“Ya mero llegamos?”
Are we almost there? These become one of the most dreaded words I have to hear every weekend, when I pick you up from the long commute that is from Sacramento to the bay area to spend time with you. Oftentimes I am just as inpatient as you my love. This has been our sacrifice these last few years, being physically away from one another. I take a deep breath, look down at the speedometer unchanged at 20 mph, the red tail lights gleaming back at us, and your favorite Michael Jackson song playing in the background. “Paciencia Elias, paciencia,” I reply. I too need to hear this from time to time.
Ya mero llegamos. Sometimes we get caught up focusing on the destination, or going from point A to B, that we forget to really appreciate the moments we have had in between. I wanted to share with you three things this journey has taught me.
1. Having Ganas! or grit. Even when you were in my womb, you were there studying with me; reading those darn exam books in preparation for the MCAT. I’m sorry for that extra cup of coffee I had to have, I think you turned out OK.
Then when your father and I parted ways, you continued to bare with me as we both moved back into your Abuelito’s house in a town ironically named Salida or “exit” just 85 miles east of San Francisco. To be honest, I felt embarrassed coming back home. A failure. A UC Berkeley grad who had worked hard to reach her goal and let the dream of medical school slowly slip away. I had recently taken the MCAT, and applications were due soon. Unemployed and struggling to find a job, I decided to take a gamble. With no knowledge of my MCAT score, I proceeded to submit my medical school application. I refused to be another statistic, for both of us Elias. I wanted to do better for you. After getting that call from UC Davis, as they say, the rest is history.
2. Resilience. As much as I enjoy medicine, medical school just had a way of pushing the boundaries and questioning my capabilities. It is easy to lose sight of your purpose when you are stuck in a classroom all day, in front of books all night, and no patient in sight. I remember the many sleepless nights. After putting you to bed, I would quickly run back to the books sometimes until 3 or 4 a.m. And even as prepared as I thought I was, there were moments when those exams just did not reflect the time and effort I invested. I became frustrated and disillusioned, struggling through the first of many board exams, while being away from you.
When one of my school dean’s asked, “It seems that parenting and medical school are just too stressful right now, had you ever considered nursing or PA school?” I was immediately offended. I quickly responding with a firm “no.” The last time I remember wanting to quit, I was a freshman in college. Your Tito (Abuelito) would have none of it. He said, “This is exactly what you wanted. The only way you can come back to this house, is with a graduation diploma.”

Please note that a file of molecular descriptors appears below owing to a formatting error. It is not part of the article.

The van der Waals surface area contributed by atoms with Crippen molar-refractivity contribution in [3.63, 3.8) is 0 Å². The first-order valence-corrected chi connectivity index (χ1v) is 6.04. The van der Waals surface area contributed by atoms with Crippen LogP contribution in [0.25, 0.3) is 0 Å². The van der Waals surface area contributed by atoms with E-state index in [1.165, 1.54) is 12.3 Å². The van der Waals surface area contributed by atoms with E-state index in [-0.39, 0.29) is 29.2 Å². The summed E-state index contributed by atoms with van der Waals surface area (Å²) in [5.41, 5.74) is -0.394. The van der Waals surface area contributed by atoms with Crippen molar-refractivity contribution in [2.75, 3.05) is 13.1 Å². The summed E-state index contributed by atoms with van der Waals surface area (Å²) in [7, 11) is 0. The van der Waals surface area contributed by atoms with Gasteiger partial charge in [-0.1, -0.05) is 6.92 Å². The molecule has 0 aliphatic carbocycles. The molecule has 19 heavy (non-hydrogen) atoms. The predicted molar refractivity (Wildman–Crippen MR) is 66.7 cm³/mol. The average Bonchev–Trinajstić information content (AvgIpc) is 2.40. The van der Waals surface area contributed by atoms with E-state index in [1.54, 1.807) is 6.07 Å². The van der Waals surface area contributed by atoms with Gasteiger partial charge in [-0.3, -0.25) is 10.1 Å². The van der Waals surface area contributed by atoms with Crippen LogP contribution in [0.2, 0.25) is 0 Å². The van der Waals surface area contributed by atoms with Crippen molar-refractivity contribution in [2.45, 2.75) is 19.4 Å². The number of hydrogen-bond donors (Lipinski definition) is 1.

I thank your Tito for that early lesson, it reminds me to keep being peskily persistent. I push forward to set an example for you, to let you know that you can dream big and make it, you just got to put in the work. I am happy to say, that same dean hoping to raise doubt, will be hooding me in May. I’ll make sure to send a huge smile his way.
3. Strength in your vulnerability. I would not be here today without a colleague helping me get back on track, a friend pulling me aside to chat, or a mentor simply telling me “Si Se Puede, Karina!” Yes, you can! I was reminded Elias, about the power that lies in our struggle when I mustered up the courage to share our story at a prehealth conference. A young premed approached me after the workshop, and she began to cry. I learned that she was in community college, also raising a son, wanting to go to medical school, but that she had not come across anyone like her.
This experience taught me that my story is not necessarily unique. Rather, these are stories that are often left untold. There is strength in sharing your vulnerability with others, and that you might just have a profound impact on someone without even knowing it. Having the courage to tell your story often leads you to find that in those feelings of inadequacy, disappointment, and letdowns, you are not alone. Throughout the years I have met many variations of Karinas, either a premed student or a colleague in medical school, and just as someone reached out to me, I’ve always made a point to pay it forward.
Our journey Elias has not been quite the linear one. It has had its fair share of ups and downs, setbacks and delays. Yet I am extremely grateful for getting this far in life, and I would not have it any other way, because each and every experience has shaped us into who we are now.
So next time I pick you up, glance over at the unchanged speedometer, the red tail lights beaming back at us, while your favorite Michael Jackson song is heard in the background, and you ask, “Ya mero llegamos” I will smile back at you through the rear-view mirror and say, “Si mijo, WE made it!”
Karina Chavez is a medical student.
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